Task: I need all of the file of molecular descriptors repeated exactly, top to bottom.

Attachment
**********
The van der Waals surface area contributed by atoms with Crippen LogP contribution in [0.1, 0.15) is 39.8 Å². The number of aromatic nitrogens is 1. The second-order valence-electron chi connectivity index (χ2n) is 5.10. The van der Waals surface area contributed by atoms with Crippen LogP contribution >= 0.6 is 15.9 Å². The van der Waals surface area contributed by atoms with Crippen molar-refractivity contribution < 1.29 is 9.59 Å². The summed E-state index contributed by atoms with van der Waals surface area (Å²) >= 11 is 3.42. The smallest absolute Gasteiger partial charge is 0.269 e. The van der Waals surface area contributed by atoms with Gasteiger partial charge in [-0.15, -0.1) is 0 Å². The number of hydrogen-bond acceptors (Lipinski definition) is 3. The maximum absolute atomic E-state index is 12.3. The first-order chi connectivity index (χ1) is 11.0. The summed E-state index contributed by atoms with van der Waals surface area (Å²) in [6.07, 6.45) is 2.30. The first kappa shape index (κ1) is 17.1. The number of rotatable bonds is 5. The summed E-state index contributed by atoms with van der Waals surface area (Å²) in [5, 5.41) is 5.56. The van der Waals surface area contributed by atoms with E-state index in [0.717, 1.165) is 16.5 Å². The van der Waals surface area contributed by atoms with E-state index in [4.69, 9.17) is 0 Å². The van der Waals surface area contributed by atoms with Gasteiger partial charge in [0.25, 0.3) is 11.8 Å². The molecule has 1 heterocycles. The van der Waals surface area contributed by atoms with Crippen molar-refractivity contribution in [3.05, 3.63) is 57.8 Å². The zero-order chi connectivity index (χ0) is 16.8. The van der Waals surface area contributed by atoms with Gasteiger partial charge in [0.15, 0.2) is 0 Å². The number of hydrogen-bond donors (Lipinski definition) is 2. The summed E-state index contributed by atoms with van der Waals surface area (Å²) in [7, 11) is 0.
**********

The van der Waals surface area contributed by atoms with Crippen LogP contribution in [0.1, 0.15) is 39.8 Å². The number of aromatic nitrogens is 1. The second-order valence-electron chi connectivity index (χ2n) is 5.10. The van der Waals surface area contributed by atoms with Crippen LogP contribution >= 0.6 is 15.9 Å². The van der Waals surface area contributed by atoms with Crippen molar-refractivity contribution < 1.29 is 9.59 Å². The summed E-state index contributed by atoms with van der Waals surface area (Å²) >= 11 is 3.42. The smallest absolute Gasteiger partial charge is 0.269 e. The van der Waals surface area contributed by atoms with Gasteiger partial charge in [-0.15, -0.1) is 0 Å². The number of hydrogen-bond acceptors (Lipinski definition) is 3. The maximum absolute atomic E-state index is 12.3. The first-order chi connectivity index (χ1) is 11.0. The summed E-state index contributed by atoms with van der Waals surface area (Å²) in [6.07, 6.45) is 2.30. The first kappa shape index (κ1) is 17.1. The number of rotatable bonds is 5. The summed E-state index contributed by atoms with van der Waals surface area (Å²) in [5, 5.41) is 5.56. The van der Waals surface area contributed by atoms with E-state index in [0.717, 1.165) is 16.5 Å². The van der Waals surface area contributed by atoms with E-state index in [4.69, 9.17) is 0 Å². The van der Waals surface area contributed by atoms with Gasteiger partial charge in [0.25, 0.3) is 11.8 Å². The molecule has 1 heterocycles. The van der Waals surface area contributed by atoms with Crippen molar-refractivity contribution in [3.05, 3.63) is 57.8 Å². The zero-order chi connectivity index (χ0) is 16.8. The van der Waals surface area contributed by atoms with Gasteiger partial charge in [0.15, 0.2) is 0 Å². The number of hydrogen-bond donors (Lipinski definition) is 2. The summed E-state index contributed by atoms with van der Waals surface area (Å²) in [7, 11) is 0.